The French have a slightly different way of using the word ‘global’ in comparison to how it is used in the English language. It refers not only to matters of the world, but also to a sense of completeness, of the whole, of the sum total of an idea. It seems to embrace the totality of what it means to be ‘of the world’.
This word was brought up in a conversation with a friend recently, when talking about what it means to be a ‘global citizen’. It seems this term is over-used today so it was interesting to explore something deeper in our conversation, to describe the opportunities afforded to those who consider themselves to be ‘global’ and what that means for our world too.
This is particularly important in the aftermath of the UK General Election, with the threat of Britain’s withdrawal from the EU now a realistic possibility.
I am a British citizen who has lived abroad for the last 15 years of my life, 7 of those years in China, now living in France. This election was the last time that I will be allowed to vote in the UK if I continue to live abroad. Although it could be argued that I should not necessarily have a right to vote on the government of a country that I don’t live in any longer, my desire to vote was based on the opportunity I had to make a stand for how I think Britain’s leadership in the world is still significant and I wanted to make at least a small contribution to how that leadership takes shape.
What has been difficult for me in this election is to find a way to vote that truly reflects the global world we live in. Perhaps it is inevitable that voter priorities are inherently local but, from the vantage point of a UK citizen living abroad, especially one who has lived in China, my understanding of the need for Britain to ‘think globally’ is frustrated by the evident lack of coherent policies for engagement with China, for example, or even a lack of hubris in it’s relationship with the EU in light of the more global challenges we face.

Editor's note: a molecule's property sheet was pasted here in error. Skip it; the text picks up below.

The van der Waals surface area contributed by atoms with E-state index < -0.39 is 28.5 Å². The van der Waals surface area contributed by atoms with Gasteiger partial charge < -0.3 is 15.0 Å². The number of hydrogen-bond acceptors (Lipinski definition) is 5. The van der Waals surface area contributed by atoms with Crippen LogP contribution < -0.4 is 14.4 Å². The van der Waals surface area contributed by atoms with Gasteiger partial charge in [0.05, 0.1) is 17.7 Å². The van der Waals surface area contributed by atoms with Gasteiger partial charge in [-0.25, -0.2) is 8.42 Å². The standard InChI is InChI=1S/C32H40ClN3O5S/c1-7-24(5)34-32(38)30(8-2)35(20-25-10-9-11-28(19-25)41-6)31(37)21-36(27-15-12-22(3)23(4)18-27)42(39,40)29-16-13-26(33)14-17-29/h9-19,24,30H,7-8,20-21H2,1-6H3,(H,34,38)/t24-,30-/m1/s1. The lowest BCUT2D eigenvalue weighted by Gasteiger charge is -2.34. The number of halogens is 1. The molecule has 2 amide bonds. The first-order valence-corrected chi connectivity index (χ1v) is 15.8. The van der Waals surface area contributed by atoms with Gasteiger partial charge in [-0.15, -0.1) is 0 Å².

Perhaps more critically, as someone who hopes to make a positive difference in the world is that, my absence from the UK for so long means that I would never be a credible candidate to stand for election, should I wish to make a change to the political landscape myself. I have never been especially interested in running as a political candidate and, like many young people today, feel disillusioned with politics as a means to change the world. But the way in which our political system works means that political office is restricted only to those with local affiliations, and not those who might have that more ‘global’ view. To me, this is a big problem as the lines of global power are being re-drawn and we face unprecedented challenges to our security, well-being and economic stability.